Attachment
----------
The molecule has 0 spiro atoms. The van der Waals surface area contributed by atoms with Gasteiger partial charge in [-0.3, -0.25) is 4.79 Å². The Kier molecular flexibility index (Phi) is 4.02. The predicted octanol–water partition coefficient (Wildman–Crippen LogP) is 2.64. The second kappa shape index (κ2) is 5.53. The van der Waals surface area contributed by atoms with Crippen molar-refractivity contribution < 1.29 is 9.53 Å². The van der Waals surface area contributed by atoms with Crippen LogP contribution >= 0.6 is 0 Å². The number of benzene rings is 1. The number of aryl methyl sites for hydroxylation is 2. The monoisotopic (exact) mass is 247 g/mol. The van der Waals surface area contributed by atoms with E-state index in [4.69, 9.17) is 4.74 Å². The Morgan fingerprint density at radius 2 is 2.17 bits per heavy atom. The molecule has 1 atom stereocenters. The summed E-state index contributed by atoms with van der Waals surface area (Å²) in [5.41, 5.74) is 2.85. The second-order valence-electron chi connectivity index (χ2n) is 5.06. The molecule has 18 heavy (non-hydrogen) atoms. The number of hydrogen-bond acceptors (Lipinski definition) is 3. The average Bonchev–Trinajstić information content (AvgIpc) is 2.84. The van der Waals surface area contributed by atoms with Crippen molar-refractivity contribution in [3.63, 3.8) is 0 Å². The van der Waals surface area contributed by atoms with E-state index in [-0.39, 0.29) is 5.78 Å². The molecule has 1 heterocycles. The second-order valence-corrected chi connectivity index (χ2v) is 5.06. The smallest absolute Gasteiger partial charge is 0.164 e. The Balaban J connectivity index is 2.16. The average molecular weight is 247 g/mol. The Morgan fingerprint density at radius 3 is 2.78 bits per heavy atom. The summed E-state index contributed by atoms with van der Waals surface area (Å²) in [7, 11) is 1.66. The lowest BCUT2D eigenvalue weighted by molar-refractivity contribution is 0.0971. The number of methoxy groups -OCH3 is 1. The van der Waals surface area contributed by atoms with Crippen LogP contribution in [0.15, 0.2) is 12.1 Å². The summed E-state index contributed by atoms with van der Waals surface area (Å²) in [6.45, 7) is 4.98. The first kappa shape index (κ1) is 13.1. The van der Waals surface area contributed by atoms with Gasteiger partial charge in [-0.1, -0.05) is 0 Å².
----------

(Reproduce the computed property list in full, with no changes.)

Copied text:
The molecule has 0 spiro atoms. The van der Waals surface area contributed by atoms with Gasteiger partial charge in [-0.3, -0.25) is 4.79 Å². The Kier molecular flexibility index (Phi) is 4.02. The predicted octanol–water partition coefficient (Wildman–Crippen LogP) is 2.64. The second kappa shape index (κ2) is 5.53. The van der Waals surface area contributed by atoms with Crippen molar-refractivity contribution < 1.29 is 9.53 Å². The van der Waals surface area contributed by atoms with Crippen LogP contribution >= 0.6 is 0 Å². The number of benzene rings is 1. The number of aryl methyl sites for hydroxylation is 2. The monoisotopic (exact) mass is 247 g/mol. The van der Waals surface area contributed by atoms with E-state index in [4.69, 9.17) is 4.74 Å². The Morgan fingerprint density at radius 2 is 2.17 bits per heavy atom. The molecule has 1 atom stereocenters. The summed E-state index contributed by atoms with van der Waals surface area (Å²) in [5.41, 5.74) is 2.85. The second-order valence-electron chi connectivity index (χ2n) is 5.06. The molecule has 18 heavy (non-hydrogen) atoms. The number of hydrogen-bond acceptors (Lipinski definition) is 3. The average Bonchev–Trinajstić information content (AvgIpc) is 2.84. The van der Waals surface area contributed by atoms with Crippen molar-refractivity contribution in [3.63, 3.8) is 0 Å². The van der Waals surface area contributed by atoms with E-state index in [-0.39, 0.29) is 5.78 Å². The molecule has 1 heterocycles. The second-order valence-corrected chi connectivity index (χ2v) is 5.06. The smallest absolute Gasteiger partial charge is 0.164 e. The Balaban J connectivity index is 2.16. The average molecular weight is 247 g/mol. The Morgan fingerprint density at radius 3 is 2.78 bits per heavy atom. The summed E-state index contributed by atoms with van der Waals surface area (Å²) in [7, 11) is 1.66. The lowest BCUT2D eigenvalue weighted by molar-refractivity contribution is 0.0971. The number of methoxy groups -OCH3 is 1. The van der Waals surface area contributed by atoms with Crippen LogP contribution in [0.15, 0.2) is 12.1 Å². The summed E-state index contributed by atoms with van der Waals surface area (Å²) in [6.45, 7) is 4.98. The first kappa shape index (κ1) is 13.1. The van der Waals surface area contributed by atoms with Gasteiger partial charge in [-0.1, -0.05) is 0 Å².